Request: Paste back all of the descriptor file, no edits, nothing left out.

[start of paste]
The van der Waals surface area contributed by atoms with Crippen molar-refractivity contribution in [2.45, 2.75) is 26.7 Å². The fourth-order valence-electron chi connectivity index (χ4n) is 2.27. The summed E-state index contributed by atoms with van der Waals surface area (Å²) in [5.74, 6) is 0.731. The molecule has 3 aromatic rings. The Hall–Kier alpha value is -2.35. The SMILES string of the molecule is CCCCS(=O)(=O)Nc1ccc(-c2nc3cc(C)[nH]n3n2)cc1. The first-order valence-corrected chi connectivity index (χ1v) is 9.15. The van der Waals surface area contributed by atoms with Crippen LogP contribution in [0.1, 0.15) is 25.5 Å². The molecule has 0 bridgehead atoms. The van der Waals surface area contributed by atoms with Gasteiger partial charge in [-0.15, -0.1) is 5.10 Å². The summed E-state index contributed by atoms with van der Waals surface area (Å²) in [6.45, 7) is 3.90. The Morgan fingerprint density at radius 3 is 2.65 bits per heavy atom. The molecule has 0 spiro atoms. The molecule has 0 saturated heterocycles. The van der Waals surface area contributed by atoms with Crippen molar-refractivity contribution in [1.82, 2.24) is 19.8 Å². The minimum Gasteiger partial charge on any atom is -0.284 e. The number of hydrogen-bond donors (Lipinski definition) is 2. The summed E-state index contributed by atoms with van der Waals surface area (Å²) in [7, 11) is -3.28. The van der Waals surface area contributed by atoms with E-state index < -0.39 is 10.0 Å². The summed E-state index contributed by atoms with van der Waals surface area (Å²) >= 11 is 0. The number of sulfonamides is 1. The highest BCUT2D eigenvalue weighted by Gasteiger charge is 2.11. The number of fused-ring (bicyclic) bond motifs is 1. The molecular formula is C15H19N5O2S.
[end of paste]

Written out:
The van der Waals surface area contributed by atoms with Crippen molar-refractivity contribution in [2.45, 2.75) is 26.7 Å². The fourth-order valence-electron chi connectivity index (χ4n) is 2.27. The summed E-state index contributed by atoms with van der Waals surface area (Å²) in [5.74, 6) is 0.731. The molecule has 3 aromatic rings. The Hall–Kier alpha value is -2.35. The SMILES string of the molecule is CCCCS(=O)(=O)Nc1ccc(-c2nc3cc(C)[nH]n3n2)cc1. The first-order valence-corrected chi connectivity index (χ1v) is 9.15. The van der Waals surface area contributed by atoms with Crippen LogP contribution in [0.1, 0.15) is 25.5 Å². The molecule has 0 bridgehead atoms. The van der Waals surface area contributed by atoms with Gasteiger partial charge in [-0.15, -0.1) is 5.10 Å². The summed E-state index contributed by atoms with van der Waals surface area (Å²) in [6.45, 7) is 3.90. The Morgan fingerprint density at radius 3 is 2.65 bits per heavy atom. The molecule has 0 spiro atoms. The molecule has 0 saturated heterocycles. The van der Waals surface area contributed by atoms with Crippen molar-refractivity contribution in [1.82, 2.24) is 19.8 Å². The minimum Gasteiger partial charge on any atom is -0.284 e. The number of hydrogen-bond donors (Lipinski definition) is 2. The summed E-state index contributed by atoms with van der Waals surface area (Å²) in [7, 11) is -3.28. The van der Waals surface area contributed by atoms with E-state index < -0.39 is 10.0 Å². The summed E-state index contributed by atoms with van der Waals surface area (Å²) >= 11 is 0. The number of sulfonamides is 1. The highest BCUT2D eigenvalue weighted by Gasteiger charge is 2.11. The number of fused-ring (bicyclic) bond motifs is 1. The molecular formula is C15H19N5O2S.